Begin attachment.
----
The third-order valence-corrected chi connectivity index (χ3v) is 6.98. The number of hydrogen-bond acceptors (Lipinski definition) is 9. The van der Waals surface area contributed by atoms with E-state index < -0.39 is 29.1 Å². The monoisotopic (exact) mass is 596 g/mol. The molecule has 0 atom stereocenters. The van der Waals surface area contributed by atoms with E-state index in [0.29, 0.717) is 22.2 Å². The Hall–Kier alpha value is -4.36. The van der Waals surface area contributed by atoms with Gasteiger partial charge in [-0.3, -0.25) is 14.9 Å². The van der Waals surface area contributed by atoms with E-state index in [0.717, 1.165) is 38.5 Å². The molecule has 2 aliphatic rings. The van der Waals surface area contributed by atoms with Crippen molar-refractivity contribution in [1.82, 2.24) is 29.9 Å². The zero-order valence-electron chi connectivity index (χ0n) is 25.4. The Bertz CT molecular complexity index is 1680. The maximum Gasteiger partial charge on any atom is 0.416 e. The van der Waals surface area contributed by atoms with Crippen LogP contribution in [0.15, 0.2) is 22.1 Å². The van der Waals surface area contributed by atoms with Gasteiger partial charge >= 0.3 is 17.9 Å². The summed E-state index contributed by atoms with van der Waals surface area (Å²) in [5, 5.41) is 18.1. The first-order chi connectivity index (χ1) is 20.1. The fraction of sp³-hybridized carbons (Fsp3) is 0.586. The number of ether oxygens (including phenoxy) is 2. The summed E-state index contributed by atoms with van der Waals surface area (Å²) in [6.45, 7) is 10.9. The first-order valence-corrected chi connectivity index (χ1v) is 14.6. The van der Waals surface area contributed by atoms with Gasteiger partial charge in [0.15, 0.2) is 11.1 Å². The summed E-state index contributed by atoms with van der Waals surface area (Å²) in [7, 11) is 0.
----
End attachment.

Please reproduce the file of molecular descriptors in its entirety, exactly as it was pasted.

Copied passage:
The third-order valence-corrected chi connectivity index (χ3v) is 6.98. The number of hydrogen-bond acceptors (Lipinski definition) is 9. The van der Waals surface area contributed by atoms with E-state index < -0.39 is 29.1 Å². The monoisotopic (exact) mass is 596 g/mol. The molecule has 0 atom stereocenters. The van der Waals surface area contributed by atoms with E-state index in [0.29, 0.717) is 22.2 Å². The Hall–Kier alpha value is -4.36. The van der Waals surface area contributed by atoms with Gasteiger partial charge in [-0.3, -0.25) is 14.9 Å². The van der Waals surface area contributed by atoms with E-state index in [0.717, 1.165) is 38.5 Å². The molecule has 2 aliphatic rings. The van der Waals surface area contributed by atoms with Crippen molar-refractivity contribution in [1.82, 2.24) is 29.9 Å². The zero-order valence-electron chi connectivity index (χ0n) is 25.4. The Bertz CT molecular complexity index is 1680. The maximum Gasteiger partial charge on any atom is 0.416 e. The van der Waals surface area contributed by atoms with Crippen LogP contribution in [0.15, 0.2) is 22.1 Å². The van der Waals surface area contributed by atoms with Gasteiger partial charge >= 0.3 is 17.9 Å². The summed E-state index contributed by atoms with van der Waals surface area (Å²) in [5, 5.41) is 18.1. The first-order chi connectivity index (χ1) is 20.1. The fraction of sp³-hybridized carbons (Fsp3) is 0.586. The number of ether oxygens (including phenoxy) is 2. The summed E-state index contributed by atoms with van der Waals surface area (Å²) in [6.45, 7) is 10.9. The first-order valence-corrected chi connectivity index (χ1v) is 14.6. The van der Waals surface area contributed by atoms with Gasteiger partial charge in [0.15, 0.2) is 11.1 Å². The summed E-state index contributed by atoms with van der Waals surface area (Å²) in [7, 11) is 0.